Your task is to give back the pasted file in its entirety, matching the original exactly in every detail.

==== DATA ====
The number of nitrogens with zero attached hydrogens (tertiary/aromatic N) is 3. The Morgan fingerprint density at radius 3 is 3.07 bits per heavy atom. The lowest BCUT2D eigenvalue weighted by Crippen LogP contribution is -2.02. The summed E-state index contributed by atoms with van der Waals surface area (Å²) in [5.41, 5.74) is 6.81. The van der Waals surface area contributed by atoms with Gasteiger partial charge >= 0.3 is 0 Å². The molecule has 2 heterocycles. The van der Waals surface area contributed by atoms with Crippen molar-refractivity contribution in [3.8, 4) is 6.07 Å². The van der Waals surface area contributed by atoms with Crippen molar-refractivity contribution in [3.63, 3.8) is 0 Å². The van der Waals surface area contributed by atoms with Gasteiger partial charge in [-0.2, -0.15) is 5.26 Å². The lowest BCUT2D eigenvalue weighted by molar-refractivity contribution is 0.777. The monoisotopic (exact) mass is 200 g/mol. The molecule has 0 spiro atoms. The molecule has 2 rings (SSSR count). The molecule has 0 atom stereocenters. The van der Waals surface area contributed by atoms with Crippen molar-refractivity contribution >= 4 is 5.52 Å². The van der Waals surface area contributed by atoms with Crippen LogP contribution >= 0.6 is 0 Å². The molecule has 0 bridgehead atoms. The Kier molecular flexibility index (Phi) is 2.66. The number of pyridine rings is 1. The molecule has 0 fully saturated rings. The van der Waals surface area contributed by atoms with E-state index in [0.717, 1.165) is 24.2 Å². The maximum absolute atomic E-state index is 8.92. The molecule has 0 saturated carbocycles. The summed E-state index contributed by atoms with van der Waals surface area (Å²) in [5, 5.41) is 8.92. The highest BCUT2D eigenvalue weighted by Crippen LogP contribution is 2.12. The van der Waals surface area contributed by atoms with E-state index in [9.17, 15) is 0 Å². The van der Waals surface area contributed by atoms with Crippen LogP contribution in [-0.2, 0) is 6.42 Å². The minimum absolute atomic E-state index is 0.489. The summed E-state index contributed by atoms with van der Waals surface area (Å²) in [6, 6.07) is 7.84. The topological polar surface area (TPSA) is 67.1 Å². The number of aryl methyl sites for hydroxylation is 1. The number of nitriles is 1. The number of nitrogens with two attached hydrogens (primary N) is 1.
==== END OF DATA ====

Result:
The number of nitrogens with zero attached hydrogens (tertiary/aromatic N) is 3. The Morgan fingerprint density at radius 3 is 3.07 bits per heavy atom. The lowest BCUT2D eigenvalue weighted by Crippen LogP contribution is -2.02. The summed E-state index contributed by atoms with van der Waals surface area (Å²) in [5.41, 5.74) is 6.81. The van der Waals surface area contributed by atoms with Gasteiger partial charge >= 0.3 is 0 Å². The molecule has 2 heterocycles. The van der Waals surface area contributed by atoms with Crippen molar-refractivity contribution in [3.8, 4) is 6.07 Å². The van der Waals surface area contributed by atoms with Crippen molar-refractivity contribution in [3.63, 3.8) is 0 Å². The van der Waals surface area contributed by atoms with Gasteiger partial charge in [-0.2, -0.15) is 5.26 Å². The lowest BCUT2D eigenvalue weighted by molar-refractivity contribution is 0.777. The monoisotopic (exact) mass is 200 g/mol. The molecule has 0 spiro atoms. The molecule has 2 rings (SSSR count). The molecule has 0 atom stereocenters. The van der Waals surface area contributed by atoms with Crippen molar-refractivity contribution >= 4 is 5.52 Å². The van der Waals surface area contributed by atoms with Crippen LogP contribution >= 0.6 is 0 Å². The molecule has 0 bridgehead atoms. The Kier molecular flexibility index (Phi) is 2.66. The number of pyridine rings is 1. The molecule has 0 fully saturated rings. The van der Waals surface area contributed by atoms with E-state index in [0.717, 1.165) is 24.2 Å². The maximum absolute atomic E-state index is 8.92. The molecule has 0 saturated carbocycles. The summed E-state index contributed by atoms with van der Waals surface area (Å²) in [5, 5.41) is 8.92. The highest BCUT2D eigenvalue weighted by Crippen LogP contribution is 2.12. The van der Waals surface area contributed by atoms with E-state index in [9.17, 15) is 0 Å². The van der Waals surface area contributed by atoms with Crippen LogP contribution in [-0.2, 0) is 6.42 Å². The minimum absolute atomic E-state index is 0.489. The summed E-state index contributed by atoms with van der Waals surface area (Å²) in [6, 6.07) is 7.84. The topological polar surface area (TPSA) is 67.1 Å². The number of aryl methyl sites for hydroxylation is 1. The number of nitriles is 1. The number of nitrogens with two attached hydrogens (primary N) is 1.